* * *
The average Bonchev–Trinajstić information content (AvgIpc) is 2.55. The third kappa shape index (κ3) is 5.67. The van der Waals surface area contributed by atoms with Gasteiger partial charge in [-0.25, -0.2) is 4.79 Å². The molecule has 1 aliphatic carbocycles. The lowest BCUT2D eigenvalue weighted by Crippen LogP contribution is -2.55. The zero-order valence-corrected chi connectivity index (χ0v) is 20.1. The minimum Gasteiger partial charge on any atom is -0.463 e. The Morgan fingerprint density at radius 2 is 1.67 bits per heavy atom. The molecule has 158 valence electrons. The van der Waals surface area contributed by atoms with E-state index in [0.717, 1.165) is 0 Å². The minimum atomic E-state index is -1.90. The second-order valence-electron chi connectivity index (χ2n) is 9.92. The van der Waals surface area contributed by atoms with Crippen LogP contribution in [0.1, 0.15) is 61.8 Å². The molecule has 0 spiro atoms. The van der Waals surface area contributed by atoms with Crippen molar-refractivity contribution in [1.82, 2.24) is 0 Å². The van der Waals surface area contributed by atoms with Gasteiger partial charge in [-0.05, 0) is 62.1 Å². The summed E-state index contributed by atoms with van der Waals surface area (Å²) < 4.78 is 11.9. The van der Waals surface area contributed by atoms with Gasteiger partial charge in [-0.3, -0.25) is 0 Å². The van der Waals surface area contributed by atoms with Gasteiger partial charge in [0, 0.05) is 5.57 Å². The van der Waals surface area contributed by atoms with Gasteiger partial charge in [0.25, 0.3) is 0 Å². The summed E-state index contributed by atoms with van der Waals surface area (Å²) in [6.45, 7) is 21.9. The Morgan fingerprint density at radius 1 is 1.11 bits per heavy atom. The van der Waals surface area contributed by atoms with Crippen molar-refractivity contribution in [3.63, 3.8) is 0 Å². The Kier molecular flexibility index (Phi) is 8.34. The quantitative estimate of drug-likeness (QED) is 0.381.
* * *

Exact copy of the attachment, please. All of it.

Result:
The average Bonchev–Trinajstić information content (AvgIpc) is 2.55. The third kappa shape index (κ3) is 5.67. The van der Waals surface area contributed by atoms with Gasteiger partial charge in [-0.25, -0.2) is 4.79 Å². The molecule has 1 aliphatic carbocycles. The lowest BCUT2D eigenvalue weighted by Crippen LogP contribution is -2.55. The zero-order valence-corrected chi connectivity index (χ0v) is 20.1. The minimum Gasteiger partial charge on any atom is -0.463 e. The Morgan fingerprint density at radius 2 is 1.67 bits per heavy atom. The molecule has 158 valence electrons. The van der Waals surface area contributed by atoms with E-state index in [0.717, 1.165) is 0 Å². The minimum atomic E-state index is -1.90. The second-order valence-electron chi connectivity index (χ2n) is 9.92. The van der Waals surface area contributed by atoms with Crippen LogP contribution in [0.1, 0.15) is 61.8 Å². The molecule has 0 spiro atoms. The van der Waals surface area contributed by atoms with Crippen molar-refractivity contribution in [1.82, 2.24) is 0 Å². The van der Waals surface area contributed by atoms with Gasteiger partial charge in [-0.05, 0) is 62.1 Å². The summed E-state index contributed by atoms with van der Waals surface area (Å²) < 4.78 is 11.9. The van der Waals surface area contributed by atoms with Gasteiger partial charge in [-0.3, -0.25) is 0 Å². The van der Waals surface area contributed by atoms with Gasteiger partial charge in [0, 0.05) is 5.57 Å². The van der Waals surface area contributed by atoms with Gasteiger partial charge in [0.25, 0.3) is 0 Å². The summed E-state index contributed by atoms with van der Waals surface area (Å²) in [6.45, 7) is 21.9. The Morgan fingerprint density at radius 1 is 1.11 bits per heavy atom. The van der Waals surface area contributed by atoms with Crippen molar-refractivity contribution in [3.63, 3.8) is 0 Å². The Kier molecular flexibility index (Phi) is 8.34. The quantitative estimate of drug-likeness (QED) is 0.381.